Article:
I always type Columbus Screw, and it bugs me, but, short version, they were good for the win. It took them nearly to the expiration of the policy to score their insurance goal – which, for the record, was embarrassingly simple from the Revs perspective – this match-up comes down to a simple question of quality. Wrapping your head around the question only takes asking yourself, would you rather have Gyasi Zardes or Teal Bunbury, Gaston Sauro or Michael Mancienne, Federico Higuain or Carles Gil? And, dragging this all the way in Columbus’ favor, Pedro Santos showed up Cristian Penilla, the one player New England has who could complicate that decidedly lopsided game of War (the card game). It wasn’t just that one player got an assist (on Columbus’ first goal; do note how the Revs defense conspired to allow two dudes to pull that off) while the other didn’t; Santos worked better with the space and timing he had – much as he did on that assist. Too many of New England’s “attacks” boiled down to “mazy runs” into a dead-end of Columbus players; count Penilla, Juan Agudelo and Edgar Castillo all guilty of that sin of excess. New England did manage to earn a penalty kick, but, sticking with the theme, Zac Steffen (who you’d rather have than New England’s Brad Knighton) stuffed it. One of the most telling stats/patterns I’m seeing is when the team that puts up the fewest total shots still manages to put more shots on goal. Whatever their actual level of talent, there’s just something…off about the Revs, and there has been for some years – and, more to the point, until further notice.
“Does your friend have a name?” “His name is Ben.” “That is a show that is not going away. Classic.”
I’m guessing the second quote is about…Friends(?), but I have no idea who Ben is or how his name came up, but that is the bless’d sound of broadcast booth boredom (take a bow, Glenn Davis and Eddie Robinson!). I mostly dipped into this game to check on Houston; their record against mediocre teams (e.g., RSL and Montreal) was the only hook I needed. When the announcers got around to talking about the game, they described the same thing shown in the condensed highlights: Houston dominance for the first 30 minutes. Montreal scored first against that back-drop (cool goal, too; and Michael Azira?), but it was only appropriate for Houston to clap-back (and louder; that’s gotta be in for Goal of the Week). A lot of credit goes to Houston’s Tomas Martinez for combining grit with grace the same way he did in the assist on that first goal, but the Dynamo looked like they had some ideas going forward. After nearly 40 minutes on their backs, L’Impact dragged itself back closer to equal footing, and that only makes Houston’s scrappy winner more impressive. Overall, though, there’s no question this game played out as expected, if on largely historical terms: both Montreal and Houston sucked on the road last season, and Houston made BBVA a fortress…if a pregnable one when the right suitor came around (sorry…I’ve been considering the meaning and origin of the word “impregnable” all day, and I don’t love where it’s taking me). I’m not sure what I was looking for here – especially given that I expect* both the Galaxy and FC Dallas to go deeper than Houston – but I’m wondering whether my personal rooting interests (i.e., Portland and Cincinnati) aren’t making me more curious about mid-table competition. (*That’s expect, because nothing would surprise me with any of those three teams.)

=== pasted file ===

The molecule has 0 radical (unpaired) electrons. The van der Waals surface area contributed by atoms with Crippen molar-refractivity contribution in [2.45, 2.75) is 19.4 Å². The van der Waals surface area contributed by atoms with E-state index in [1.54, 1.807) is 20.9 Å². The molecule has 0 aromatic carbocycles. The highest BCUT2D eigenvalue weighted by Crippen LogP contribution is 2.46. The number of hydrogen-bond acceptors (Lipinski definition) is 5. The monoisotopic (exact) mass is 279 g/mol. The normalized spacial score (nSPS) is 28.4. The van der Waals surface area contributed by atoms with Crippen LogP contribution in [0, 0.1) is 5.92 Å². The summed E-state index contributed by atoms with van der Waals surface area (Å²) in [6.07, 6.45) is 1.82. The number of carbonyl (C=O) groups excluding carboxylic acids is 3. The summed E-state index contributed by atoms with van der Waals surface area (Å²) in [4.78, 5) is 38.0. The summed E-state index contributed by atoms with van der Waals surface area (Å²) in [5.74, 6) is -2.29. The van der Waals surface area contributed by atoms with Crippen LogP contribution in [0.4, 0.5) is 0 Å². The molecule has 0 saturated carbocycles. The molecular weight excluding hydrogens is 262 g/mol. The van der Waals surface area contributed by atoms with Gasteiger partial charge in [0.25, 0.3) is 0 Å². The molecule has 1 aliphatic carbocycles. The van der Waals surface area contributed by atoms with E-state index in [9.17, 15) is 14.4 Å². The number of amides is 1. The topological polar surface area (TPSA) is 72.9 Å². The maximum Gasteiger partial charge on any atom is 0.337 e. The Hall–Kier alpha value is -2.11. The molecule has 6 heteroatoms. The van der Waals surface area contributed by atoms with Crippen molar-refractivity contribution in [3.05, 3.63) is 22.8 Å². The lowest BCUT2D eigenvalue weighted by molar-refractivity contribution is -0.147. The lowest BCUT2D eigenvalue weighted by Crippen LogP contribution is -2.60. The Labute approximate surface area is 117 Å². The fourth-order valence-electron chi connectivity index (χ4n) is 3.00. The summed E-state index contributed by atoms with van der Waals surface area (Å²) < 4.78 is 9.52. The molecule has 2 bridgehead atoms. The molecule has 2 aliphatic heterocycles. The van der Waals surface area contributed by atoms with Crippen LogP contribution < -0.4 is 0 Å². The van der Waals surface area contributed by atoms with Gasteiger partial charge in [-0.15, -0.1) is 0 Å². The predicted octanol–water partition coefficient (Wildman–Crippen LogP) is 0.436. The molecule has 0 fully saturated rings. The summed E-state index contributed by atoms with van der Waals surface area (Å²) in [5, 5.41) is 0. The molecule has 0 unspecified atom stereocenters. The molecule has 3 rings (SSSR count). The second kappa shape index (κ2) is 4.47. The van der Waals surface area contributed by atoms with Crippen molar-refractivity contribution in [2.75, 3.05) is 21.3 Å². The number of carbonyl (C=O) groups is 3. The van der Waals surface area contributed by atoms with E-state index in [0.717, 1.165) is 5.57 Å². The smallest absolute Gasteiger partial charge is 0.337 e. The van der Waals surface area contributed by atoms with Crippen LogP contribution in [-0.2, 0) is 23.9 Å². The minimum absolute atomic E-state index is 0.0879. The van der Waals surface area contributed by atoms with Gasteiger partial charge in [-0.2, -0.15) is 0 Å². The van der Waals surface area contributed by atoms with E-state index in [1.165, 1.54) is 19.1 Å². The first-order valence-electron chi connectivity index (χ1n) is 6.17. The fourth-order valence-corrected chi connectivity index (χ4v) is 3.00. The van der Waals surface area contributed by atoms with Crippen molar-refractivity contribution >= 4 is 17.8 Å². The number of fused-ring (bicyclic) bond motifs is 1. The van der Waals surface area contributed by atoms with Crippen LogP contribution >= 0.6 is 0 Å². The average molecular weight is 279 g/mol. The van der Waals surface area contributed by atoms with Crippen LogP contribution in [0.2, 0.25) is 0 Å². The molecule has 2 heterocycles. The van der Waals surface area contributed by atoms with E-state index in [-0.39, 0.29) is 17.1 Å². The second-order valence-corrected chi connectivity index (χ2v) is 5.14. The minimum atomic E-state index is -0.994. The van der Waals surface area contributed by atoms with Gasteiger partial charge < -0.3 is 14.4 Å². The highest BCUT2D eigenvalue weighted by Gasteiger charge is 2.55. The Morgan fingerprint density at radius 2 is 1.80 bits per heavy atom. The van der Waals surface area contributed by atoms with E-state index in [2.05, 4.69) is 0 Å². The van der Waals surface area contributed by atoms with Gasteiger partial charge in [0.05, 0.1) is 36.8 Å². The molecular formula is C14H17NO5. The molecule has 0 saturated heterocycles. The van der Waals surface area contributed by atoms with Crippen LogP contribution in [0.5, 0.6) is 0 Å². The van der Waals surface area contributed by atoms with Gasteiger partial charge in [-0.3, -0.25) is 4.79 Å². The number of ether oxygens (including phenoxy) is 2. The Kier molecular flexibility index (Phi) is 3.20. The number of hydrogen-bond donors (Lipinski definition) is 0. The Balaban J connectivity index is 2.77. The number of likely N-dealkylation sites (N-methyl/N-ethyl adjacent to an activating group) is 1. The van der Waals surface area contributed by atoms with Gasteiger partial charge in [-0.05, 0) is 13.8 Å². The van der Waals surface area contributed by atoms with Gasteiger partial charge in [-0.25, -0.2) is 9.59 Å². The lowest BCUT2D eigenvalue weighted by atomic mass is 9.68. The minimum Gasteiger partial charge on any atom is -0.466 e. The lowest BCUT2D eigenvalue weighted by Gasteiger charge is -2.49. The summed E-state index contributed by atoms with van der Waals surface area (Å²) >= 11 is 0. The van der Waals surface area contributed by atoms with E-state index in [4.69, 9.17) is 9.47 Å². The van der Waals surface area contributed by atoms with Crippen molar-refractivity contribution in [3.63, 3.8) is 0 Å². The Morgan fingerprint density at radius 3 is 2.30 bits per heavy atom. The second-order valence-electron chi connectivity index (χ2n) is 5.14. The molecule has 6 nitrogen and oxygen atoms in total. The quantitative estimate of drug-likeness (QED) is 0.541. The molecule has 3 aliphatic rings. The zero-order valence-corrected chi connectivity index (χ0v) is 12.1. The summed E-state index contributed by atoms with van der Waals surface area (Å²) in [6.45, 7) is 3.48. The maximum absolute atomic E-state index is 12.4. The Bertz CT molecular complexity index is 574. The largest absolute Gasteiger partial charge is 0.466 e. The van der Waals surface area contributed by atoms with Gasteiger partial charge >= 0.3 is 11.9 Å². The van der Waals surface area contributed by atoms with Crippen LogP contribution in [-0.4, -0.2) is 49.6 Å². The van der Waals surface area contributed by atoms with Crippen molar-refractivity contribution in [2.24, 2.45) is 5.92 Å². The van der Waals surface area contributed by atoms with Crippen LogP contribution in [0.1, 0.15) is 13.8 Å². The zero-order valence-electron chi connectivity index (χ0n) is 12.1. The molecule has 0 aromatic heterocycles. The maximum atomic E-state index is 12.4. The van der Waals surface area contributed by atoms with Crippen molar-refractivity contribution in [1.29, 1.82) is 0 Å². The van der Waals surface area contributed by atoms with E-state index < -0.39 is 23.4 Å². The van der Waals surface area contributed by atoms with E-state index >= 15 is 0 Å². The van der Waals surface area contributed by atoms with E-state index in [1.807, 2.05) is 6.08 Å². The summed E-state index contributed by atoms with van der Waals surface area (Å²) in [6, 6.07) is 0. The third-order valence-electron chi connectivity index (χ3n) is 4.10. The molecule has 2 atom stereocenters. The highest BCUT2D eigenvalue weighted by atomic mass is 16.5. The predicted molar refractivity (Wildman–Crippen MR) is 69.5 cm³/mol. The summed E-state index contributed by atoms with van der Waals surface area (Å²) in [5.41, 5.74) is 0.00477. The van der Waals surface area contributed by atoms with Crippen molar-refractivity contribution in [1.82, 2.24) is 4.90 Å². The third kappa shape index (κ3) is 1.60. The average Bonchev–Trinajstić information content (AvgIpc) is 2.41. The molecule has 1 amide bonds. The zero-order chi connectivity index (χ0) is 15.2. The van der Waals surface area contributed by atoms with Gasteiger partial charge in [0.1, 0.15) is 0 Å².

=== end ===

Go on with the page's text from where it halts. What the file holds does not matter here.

While they’ve got ample reason to complain about the penalty kick – I’m pretty confident Corey Baird was leaning ground-wards before he got touched. Vancouver really can’t scream injustice about the final result. Credit where it’s due, Albert Rusnak scored one of your more technical penalty kicks, but, by the same logic, the Whitecaps played RSL pretty damn even at Rio Tinto (as confirmed), and that should give a rebuilt team still trying to come together some comfort (yes, they’d rather have the point, but…). They can draw more positives not just from their steady goal creation, but from solid play by Yordy Reyna and what looks like a tidy bundle of technique and stamina from new (literal) kid, Hwang In-beom (srsly, this kid might have some realupside). Doneil Henry also deserves a shout, more for how often I heard his name in the context of thwarting RSL attacks than his one misplaced shot at glory. Since they’re working with (mostly) same players, it’s hard to read (or make easy excuses for) RSL. The usual suspects stood out – e.g., Albert Rusnak, Jefferson Savarino, and the rest (fine, Damir Kreilach) – their lack of multiple “money” players really does stand out with RSL. Their “live-or-die-by-committee” ethos might be as old as the club, but they haven’t had players like Javier Morales, Jamison Olave, and Kyle-Beckerman-from-10-years-ago since, oh, 10 years ago. And yet they had at least two cracks at taking advantage of Vancouver’s failure to equalize late in the game. To flag one detail that could spell joy for RSL, Nedum Onuoha was both usefully large (he’s 210, people, and looks every pound) and all over the game. If RSL can stop leaking goals – the curse of their stable of promising youngsters – they could compete in 2019.